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Freshfields Transactions

| 4 minutes read

French Parliament adopts PACTE law

On the 11 April 2019, the French Parliament adopted the PACTE law (Action Plan for Business Growth and Transformation), which has been under discussion since June 2018 before the French National Assembly and Senate. The PACTE law has two objectives: to grow businesses in order to create more jobs and to redefine the role of companies in society to increase employee involvement. One of the flagship policies of this law deals with the sale by the French State of its shares in major infrastructure companies: Aéroports de Paris (ADP), Engie and GRTGaz. This privatization process shall contribute to the financing of a 10 billion euro fund for innovation. Following the adoption of the PACTE law by the French Parliament, the law shall now enter into force in the coming weeks[1].

1. ADP

The PACTE law authorizes the French State to sell its stakes in ADP.

(i) Evolution of the legal framework regulating ADP

In order to prepare the privatization of ADP, substantial changes regarding its real property regime and tariff regulations are provided in PACTE Law.

ADP (owned 50.6 % by the French State) currently owns all the real estate assets and buildings at Roissy (Charles de Gaulle) and Orly airports and can operate both airports without any limitation of duration.

Under the terms of the PACTE law, ownership of the real estate assets and buildings at Roissy and Orly airports would be transferred to the French State at the end of the 70-Year Period as from the transfer to the private sector of the majority of the share capital of ADP (the 70-Year Period) provided that the French State would grant to ADP the right to operate the airports during such 70-Year Period. As a result, ADP will not have any more a perpetual right to operate, but a right limited to the 70-Year Period. ADP will be compensated by the French State for this loss, according to a formula defined in the PACTE law.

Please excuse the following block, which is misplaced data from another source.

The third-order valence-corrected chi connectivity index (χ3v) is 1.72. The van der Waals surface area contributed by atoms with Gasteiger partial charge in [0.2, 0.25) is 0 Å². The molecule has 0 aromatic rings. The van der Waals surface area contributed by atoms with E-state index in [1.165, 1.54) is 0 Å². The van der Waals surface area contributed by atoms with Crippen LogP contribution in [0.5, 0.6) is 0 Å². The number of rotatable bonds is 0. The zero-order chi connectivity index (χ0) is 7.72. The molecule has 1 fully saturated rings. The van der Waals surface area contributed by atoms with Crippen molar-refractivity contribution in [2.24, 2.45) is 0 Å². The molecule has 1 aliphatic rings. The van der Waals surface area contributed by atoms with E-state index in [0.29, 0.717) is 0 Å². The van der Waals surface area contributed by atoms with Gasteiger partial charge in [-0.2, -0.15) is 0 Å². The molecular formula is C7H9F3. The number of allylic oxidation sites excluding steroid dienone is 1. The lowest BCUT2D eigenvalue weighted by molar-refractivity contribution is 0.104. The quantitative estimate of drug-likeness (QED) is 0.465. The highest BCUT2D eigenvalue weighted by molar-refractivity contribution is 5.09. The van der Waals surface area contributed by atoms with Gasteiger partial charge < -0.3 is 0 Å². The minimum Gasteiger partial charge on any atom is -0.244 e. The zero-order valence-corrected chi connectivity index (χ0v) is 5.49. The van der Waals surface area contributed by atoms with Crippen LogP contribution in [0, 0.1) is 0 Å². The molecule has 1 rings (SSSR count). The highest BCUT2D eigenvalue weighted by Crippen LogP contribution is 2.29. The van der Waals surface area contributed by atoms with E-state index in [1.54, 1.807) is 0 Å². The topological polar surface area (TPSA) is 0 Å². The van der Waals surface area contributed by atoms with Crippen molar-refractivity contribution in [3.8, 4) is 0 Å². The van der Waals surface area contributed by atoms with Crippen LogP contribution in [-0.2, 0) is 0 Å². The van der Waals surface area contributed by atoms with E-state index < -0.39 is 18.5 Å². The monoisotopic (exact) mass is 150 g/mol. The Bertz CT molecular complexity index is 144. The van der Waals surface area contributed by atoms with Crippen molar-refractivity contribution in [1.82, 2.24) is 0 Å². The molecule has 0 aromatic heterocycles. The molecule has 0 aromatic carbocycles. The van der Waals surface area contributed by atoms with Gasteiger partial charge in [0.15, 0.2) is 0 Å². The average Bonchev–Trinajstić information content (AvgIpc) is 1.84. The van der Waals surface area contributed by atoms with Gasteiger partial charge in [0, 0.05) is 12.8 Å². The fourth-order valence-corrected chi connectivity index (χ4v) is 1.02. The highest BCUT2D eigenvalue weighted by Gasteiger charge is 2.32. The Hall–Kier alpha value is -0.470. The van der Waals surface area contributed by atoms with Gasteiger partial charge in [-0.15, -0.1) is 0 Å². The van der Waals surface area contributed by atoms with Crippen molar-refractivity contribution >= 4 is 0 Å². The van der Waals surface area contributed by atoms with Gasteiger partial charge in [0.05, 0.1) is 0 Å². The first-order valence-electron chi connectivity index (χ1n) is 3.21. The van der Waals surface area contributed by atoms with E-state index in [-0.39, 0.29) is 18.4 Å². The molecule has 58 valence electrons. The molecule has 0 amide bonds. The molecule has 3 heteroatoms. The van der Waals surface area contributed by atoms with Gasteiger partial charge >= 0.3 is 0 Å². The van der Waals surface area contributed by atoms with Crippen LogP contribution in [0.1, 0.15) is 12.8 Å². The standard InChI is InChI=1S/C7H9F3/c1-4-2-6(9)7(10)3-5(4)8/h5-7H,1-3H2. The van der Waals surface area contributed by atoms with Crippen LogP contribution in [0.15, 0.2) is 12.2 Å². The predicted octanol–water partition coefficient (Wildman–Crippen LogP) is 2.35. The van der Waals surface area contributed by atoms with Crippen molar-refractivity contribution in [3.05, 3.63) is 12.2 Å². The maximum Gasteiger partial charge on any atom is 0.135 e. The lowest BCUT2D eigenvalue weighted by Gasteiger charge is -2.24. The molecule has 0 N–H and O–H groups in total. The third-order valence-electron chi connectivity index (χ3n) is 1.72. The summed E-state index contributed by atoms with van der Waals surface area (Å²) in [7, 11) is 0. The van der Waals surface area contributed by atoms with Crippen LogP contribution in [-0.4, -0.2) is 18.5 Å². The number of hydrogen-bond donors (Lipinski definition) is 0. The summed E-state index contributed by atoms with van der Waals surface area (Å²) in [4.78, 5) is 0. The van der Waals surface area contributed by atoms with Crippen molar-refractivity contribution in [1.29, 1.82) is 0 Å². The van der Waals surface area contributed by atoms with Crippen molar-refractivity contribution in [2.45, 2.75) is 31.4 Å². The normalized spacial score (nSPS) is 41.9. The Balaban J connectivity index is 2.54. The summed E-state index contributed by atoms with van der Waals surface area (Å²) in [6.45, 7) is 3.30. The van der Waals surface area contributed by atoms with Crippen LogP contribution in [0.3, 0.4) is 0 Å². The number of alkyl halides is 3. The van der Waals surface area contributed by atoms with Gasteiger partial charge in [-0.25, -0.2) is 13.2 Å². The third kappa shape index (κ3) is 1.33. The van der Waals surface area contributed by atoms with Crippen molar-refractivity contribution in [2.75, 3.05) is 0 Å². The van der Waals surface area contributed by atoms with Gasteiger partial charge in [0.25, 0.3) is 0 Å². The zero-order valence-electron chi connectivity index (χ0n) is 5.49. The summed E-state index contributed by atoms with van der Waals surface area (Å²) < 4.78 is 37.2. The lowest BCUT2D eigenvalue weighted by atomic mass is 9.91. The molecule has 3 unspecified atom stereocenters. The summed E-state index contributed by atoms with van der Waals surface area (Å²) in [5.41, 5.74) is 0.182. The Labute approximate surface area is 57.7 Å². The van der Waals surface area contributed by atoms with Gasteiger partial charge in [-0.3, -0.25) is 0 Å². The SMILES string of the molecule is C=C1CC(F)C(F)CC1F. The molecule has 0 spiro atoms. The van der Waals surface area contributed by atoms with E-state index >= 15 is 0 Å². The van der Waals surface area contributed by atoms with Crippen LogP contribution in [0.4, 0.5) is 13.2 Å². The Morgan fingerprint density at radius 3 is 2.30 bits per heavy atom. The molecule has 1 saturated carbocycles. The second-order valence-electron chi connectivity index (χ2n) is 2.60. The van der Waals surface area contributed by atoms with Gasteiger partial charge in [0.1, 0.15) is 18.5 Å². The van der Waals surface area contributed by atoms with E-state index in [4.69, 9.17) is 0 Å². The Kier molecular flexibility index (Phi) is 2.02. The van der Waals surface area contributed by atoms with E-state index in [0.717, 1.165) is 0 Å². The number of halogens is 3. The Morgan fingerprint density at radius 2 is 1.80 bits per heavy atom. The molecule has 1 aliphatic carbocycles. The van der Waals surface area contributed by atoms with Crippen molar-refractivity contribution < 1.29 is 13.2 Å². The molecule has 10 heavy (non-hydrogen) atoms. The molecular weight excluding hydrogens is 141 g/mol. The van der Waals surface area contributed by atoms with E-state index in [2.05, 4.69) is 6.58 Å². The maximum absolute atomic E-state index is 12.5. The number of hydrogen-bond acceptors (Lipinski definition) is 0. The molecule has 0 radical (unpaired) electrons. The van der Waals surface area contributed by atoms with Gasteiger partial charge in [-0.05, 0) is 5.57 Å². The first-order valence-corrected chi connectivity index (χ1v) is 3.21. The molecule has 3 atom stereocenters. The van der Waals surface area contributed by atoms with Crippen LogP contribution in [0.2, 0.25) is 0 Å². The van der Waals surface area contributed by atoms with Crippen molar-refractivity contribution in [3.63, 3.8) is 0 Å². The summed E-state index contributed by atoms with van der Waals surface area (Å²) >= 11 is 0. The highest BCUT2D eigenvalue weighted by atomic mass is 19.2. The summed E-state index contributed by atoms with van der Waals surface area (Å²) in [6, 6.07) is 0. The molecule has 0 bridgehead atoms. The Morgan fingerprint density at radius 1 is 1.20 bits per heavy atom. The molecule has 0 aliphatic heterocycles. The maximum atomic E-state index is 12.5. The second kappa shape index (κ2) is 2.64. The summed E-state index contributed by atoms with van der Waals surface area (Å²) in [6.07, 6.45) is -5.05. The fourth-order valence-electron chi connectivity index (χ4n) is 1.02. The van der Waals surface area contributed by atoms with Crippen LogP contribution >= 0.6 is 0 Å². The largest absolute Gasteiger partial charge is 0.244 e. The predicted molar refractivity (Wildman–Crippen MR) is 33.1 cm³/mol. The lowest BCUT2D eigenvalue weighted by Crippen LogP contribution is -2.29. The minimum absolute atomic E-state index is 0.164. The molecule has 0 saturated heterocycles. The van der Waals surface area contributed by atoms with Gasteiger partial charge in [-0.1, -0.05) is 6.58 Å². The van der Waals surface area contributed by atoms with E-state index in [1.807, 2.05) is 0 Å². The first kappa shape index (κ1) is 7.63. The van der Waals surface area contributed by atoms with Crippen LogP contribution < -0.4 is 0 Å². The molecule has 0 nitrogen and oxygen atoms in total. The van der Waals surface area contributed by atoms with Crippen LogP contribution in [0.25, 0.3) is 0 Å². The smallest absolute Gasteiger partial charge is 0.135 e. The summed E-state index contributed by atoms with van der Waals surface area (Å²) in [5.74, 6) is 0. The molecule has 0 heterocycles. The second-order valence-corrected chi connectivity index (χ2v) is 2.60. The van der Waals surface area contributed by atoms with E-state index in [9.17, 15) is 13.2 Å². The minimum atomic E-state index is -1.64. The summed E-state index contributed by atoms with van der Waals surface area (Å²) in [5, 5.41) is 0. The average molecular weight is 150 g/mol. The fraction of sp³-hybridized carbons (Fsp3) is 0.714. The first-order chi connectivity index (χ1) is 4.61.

The compensation would be comprised of:

  • a fixed lump sum, payable upon the effective transfer of the majority of the share capital of ADP to the private sector in accordance with the discounted cash flow (DCF) method to assess the damage to be suffered by ADP by the loss of cash flows from the end of the 70-Year Period to perpetuity following the transfer of its assets to the French State at the end of the 70-Year Period (the Amount 1).
  • an amount equal to the net book value of the relevant assets at the end of the 70-Year Period and payable on that date (the Amount 2).

(Amount 1 and Amount 2, together the Amounts)

The Amounts will be determined by ministerial order, with the assent of the Committee on Shareholdings and Transfers (Commission des participations et des transferts)[2] for Amount 1.

Other provisions of the PACTE law set out the missions of ADP and the rules regarding tariffs. The specifications (cahier des charges) enacted by the French State will now provide for new obligations and new controls for the French State. The specifications provide that the French State can appoint a “commissaire du gouvernement”, who can attend all meetings of the board of ADP, without voting right. The top executives of ADP will have to be agreed by the French State on the basis on their probity and competence.